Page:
Saturday, September 09, 2006

Snakes On A Plane

Sometimes, I enjoy watching terrible movies and laughing at them. I don't do it all the time but if there's nothing on and I see a B-horror movie or just a random action flick, I may watch it. I fully expected to see one of these types of movies (only with more recognizable people) when I went to see Snakes On A Plane. Fortunately, my expectations were met.

Snakes On A Plane
has a plot (and a title) that only B-movie fans could love. A man witnesses a murder by the hands of a powerful drug dealer. Samuel L. Jackson plays the FBI agent assigned to protect him as they fly from Hawaii to Los Angeles so that he can testify against the drug dealer. The drug dealer, in an apparent “desperate” move, decides to take down the flight the FBI agent and witness are on by unleashing a cargo box full of incredibly dangerous, poisonous and (thanks to pheromones) pissed off snakes.

Like every B-movie and bad horror movie, Snakes On A Plane is filled with a bunch of random, one-dimensional characters. They include a Paris Hilton-ripoff, a germphobic hip-hop star and his crew, a couple on their honeymoon (and the husband is afraid of flying), two young unattended kids, a flight attendant on her final flight before leaving her job, and a male flight attendant who is seemingly gay. A few of these characters are played by recognizable actors including Julianna Margulies, Flex Alexander, and Kenan Thompson.

Although a little too much time is spent on establishing these characters (after all, we don't really give a damn about them), things get moving once the snakes are unleashed. Snakes On A Plane was directed by David R. Ellis. He directed Final Destination 2 and he brings the same light, “you wouldn't want that to happen to you,” style to this movie. The snakes in the film bite in every single place you'd never want them to which generates laughs and shocks instead of actual scares. Most of the snakes in the film are done with CG and bad CG at that. The bad CG only stands to make things funnier.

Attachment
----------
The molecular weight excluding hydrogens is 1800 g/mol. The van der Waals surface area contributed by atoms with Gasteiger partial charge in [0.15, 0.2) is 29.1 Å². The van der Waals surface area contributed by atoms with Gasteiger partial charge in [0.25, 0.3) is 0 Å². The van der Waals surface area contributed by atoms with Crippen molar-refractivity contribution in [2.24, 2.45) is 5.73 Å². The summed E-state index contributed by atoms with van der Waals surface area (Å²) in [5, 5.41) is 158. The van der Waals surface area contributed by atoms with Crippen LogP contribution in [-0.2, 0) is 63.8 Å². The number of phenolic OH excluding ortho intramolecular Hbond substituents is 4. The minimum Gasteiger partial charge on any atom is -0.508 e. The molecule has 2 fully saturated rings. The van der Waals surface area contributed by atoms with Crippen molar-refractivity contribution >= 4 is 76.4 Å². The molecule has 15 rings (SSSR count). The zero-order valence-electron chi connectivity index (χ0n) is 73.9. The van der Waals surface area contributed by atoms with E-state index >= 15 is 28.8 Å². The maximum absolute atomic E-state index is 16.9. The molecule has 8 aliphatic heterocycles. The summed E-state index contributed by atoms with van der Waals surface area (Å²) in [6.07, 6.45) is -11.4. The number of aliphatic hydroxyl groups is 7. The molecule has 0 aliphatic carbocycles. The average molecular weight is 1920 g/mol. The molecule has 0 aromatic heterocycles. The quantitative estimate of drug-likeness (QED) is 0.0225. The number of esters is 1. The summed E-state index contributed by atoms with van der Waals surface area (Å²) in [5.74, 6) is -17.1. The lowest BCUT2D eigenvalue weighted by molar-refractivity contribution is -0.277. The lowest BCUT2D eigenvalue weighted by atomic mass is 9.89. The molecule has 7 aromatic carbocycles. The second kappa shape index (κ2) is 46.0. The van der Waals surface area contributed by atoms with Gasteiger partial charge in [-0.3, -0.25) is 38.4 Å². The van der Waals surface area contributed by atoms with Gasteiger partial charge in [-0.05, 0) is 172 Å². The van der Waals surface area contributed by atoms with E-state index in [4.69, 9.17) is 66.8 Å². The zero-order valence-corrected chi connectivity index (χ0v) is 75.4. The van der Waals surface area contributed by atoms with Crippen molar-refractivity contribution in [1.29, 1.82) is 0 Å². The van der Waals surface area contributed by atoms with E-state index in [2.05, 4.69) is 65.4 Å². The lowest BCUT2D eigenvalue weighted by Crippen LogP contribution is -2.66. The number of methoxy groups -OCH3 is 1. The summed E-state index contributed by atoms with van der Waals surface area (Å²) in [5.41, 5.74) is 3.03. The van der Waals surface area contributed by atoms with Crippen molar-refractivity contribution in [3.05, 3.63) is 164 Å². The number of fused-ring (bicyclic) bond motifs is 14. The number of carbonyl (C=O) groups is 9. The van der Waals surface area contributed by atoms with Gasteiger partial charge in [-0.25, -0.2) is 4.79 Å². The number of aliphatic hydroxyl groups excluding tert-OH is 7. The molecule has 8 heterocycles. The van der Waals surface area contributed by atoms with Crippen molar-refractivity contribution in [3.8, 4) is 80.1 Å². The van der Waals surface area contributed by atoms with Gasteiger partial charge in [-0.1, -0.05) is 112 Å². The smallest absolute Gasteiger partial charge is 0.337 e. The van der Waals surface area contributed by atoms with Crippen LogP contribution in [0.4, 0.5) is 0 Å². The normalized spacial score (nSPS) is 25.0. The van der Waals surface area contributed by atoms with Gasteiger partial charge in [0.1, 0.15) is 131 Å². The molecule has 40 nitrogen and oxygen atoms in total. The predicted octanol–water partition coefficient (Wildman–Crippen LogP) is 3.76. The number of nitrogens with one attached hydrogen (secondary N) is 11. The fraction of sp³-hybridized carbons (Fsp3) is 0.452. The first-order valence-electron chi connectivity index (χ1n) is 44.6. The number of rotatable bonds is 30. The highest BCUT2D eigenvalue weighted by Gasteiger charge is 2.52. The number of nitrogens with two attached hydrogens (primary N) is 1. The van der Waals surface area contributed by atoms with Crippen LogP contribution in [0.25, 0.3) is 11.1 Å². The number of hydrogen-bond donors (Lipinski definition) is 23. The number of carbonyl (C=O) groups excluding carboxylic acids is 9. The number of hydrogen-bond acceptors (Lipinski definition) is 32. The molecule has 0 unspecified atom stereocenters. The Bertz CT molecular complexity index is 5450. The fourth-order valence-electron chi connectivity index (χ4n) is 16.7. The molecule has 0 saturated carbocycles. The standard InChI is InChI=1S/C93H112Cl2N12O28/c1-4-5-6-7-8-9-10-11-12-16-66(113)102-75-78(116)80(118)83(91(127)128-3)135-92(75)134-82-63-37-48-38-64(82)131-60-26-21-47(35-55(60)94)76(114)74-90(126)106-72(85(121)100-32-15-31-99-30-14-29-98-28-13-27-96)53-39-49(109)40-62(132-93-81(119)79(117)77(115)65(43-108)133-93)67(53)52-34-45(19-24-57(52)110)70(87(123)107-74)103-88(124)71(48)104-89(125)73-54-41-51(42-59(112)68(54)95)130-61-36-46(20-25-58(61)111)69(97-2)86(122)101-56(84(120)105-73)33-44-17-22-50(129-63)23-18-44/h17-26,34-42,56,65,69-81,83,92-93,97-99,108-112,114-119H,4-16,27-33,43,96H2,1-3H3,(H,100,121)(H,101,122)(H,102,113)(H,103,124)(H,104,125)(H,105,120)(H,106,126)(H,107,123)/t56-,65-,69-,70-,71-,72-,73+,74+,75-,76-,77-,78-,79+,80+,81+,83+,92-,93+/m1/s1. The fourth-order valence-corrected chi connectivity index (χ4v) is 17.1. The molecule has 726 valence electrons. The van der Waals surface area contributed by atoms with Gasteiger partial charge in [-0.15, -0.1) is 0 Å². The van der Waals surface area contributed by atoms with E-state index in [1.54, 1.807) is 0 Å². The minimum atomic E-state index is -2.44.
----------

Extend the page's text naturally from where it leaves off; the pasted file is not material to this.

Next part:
As the world's leading on-screen badass and star of the film, Samuel L. Jackson has the best lines and the best non-snake biting scenes. He plays the role at the right amount of seriousness. He's obviously not trying that hard, but he tries just hard enough to make the ridiculous sound semi-believable. The film overall takes itself seriously but not serious enough where scenes like the one involving a snake and a little dog aren't funny. Part of me wished that they played up the silly elements a little bit more. For example, one of the characters in the film is a kickboxer. In a film such as this, I'm amazed that they didn't have one scene in the movie where the kickboxer kicked one of the snakes. If the movie had a little more fun with its premise, that scene probably would have happened in the film.

Overall, Snakes On A Plane is definitely a fun time at the movies, especially with the right kind of crowd. Don't go into this movie expecting a legitimate thriller, a scary horror film, or a Scary Movie-esque comedy. Snakes On A Plane is just simply a bad movie that will make you laugh and there's nothing wrong with that. Can you imagine how much fun you could've had at other movies if you knew the movies were going to be bad before you went in?

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